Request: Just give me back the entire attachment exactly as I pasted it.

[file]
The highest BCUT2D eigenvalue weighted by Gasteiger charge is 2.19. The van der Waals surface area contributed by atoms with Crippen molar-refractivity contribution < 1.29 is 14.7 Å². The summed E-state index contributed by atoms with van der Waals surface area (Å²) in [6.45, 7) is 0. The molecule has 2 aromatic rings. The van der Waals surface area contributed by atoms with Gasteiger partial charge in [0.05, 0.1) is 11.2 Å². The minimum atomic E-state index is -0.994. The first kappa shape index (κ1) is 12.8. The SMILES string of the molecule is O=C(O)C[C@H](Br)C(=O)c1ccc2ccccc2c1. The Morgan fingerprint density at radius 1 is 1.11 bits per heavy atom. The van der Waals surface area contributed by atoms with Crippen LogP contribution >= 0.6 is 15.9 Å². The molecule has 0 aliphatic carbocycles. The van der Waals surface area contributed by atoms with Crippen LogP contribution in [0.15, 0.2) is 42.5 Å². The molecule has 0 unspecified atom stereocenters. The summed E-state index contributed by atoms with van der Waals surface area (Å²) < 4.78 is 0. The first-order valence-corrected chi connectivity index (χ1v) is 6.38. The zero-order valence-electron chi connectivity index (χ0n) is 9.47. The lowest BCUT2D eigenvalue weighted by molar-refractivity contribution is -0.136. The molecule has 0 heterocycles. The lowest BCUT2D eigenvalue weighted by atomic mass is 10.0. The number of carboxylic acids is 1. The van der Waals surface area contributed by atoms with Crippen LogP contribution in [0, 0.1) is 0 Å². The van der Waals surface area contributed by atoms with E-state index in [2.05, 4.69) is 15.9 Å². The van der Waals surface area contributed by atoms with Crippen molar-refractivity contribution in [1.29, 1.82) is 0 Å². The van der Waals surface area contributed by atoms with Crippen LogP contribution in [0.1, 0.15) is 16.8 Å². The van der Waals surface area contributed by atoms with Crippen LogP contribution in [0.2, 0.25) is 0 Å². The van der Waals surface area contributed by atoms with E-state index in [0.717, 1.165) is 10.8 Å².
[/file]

The highest BCUT2D eigenvalue weighted by Gasteiger charge is 2.19. The van der Waals surface area contributed by atoms with Crippen molar-refractivity contribution < 1.29 is 14.7 Å². The summed E-state index contributed by atoms with van der Waals surface area (Å²) in [6.45, 7) is 0. The molecule has 2 aromatic rings. The van der Waals surface area contributed by atoms with Gasteiger partial charge in [0.05, 0.1) is 11.2 Å². The minimum atomic E-state index is -0.994. The first kappa shape index (κ1) is 12.8. The SMILES string of the molecule is O=C(O)C[C@H](Br)C(=O)c1ccc2ccccc2c1. The Morgan fingerprint density at radius 1 is 1.11 bits per heavy atom. The van der Waals surface area contributed by atoms with Crippen LogP contribution >= 0.6 is 15.9 Å². The molecule has 0 aliphatic carbocycles. The van der Waals surface area contributed by atoms with Crippen LogP contribution in [0.15, 0.2) is 42.5 Å². The molecule has 0 unspecified atom stereocenters. The summed E-state index contributed by atoms with van der Waals surface area (Å²) < 4.78 is 0. The first-order valence-corrected chi connectivity index (χ1v) is 6.38. The zero-order valence-electron chi connectivity index (χ0n) is 9.47. The lowest BCUT2D eigenvalue weighted by molar-refractivity contribution is -0.136. The molecule has 0 heterocycles. The lowest BCUT2D eigenvalue weighted by atomic mass is 10.0. The number of carboxylic acids is 1. The van der Waals surface area contributed by atoms with Crippen LogP contribution in [0, 0.1) is 0 Å². The van der Waals surface area contributed by atoms with E-state index in [2.05, 4.69) is 15.9 Å². The van der Waals surface area contributed by atoms with Crippen molar-refractivity contribution in [1.29, 1.82) is 0 Å². The van der Waals surface area contributed by atoms with Crippen LogP contribution in [0.1, 0.15) is 16.8 Å². The van der Waals surface area contributed by atoms with Crippen LogP contribution in [0.2, 0.25) is 0 Å². The van der Waals surface area contributed by atoms with E-state index in [0.717, 1.165) is 10.8 Å².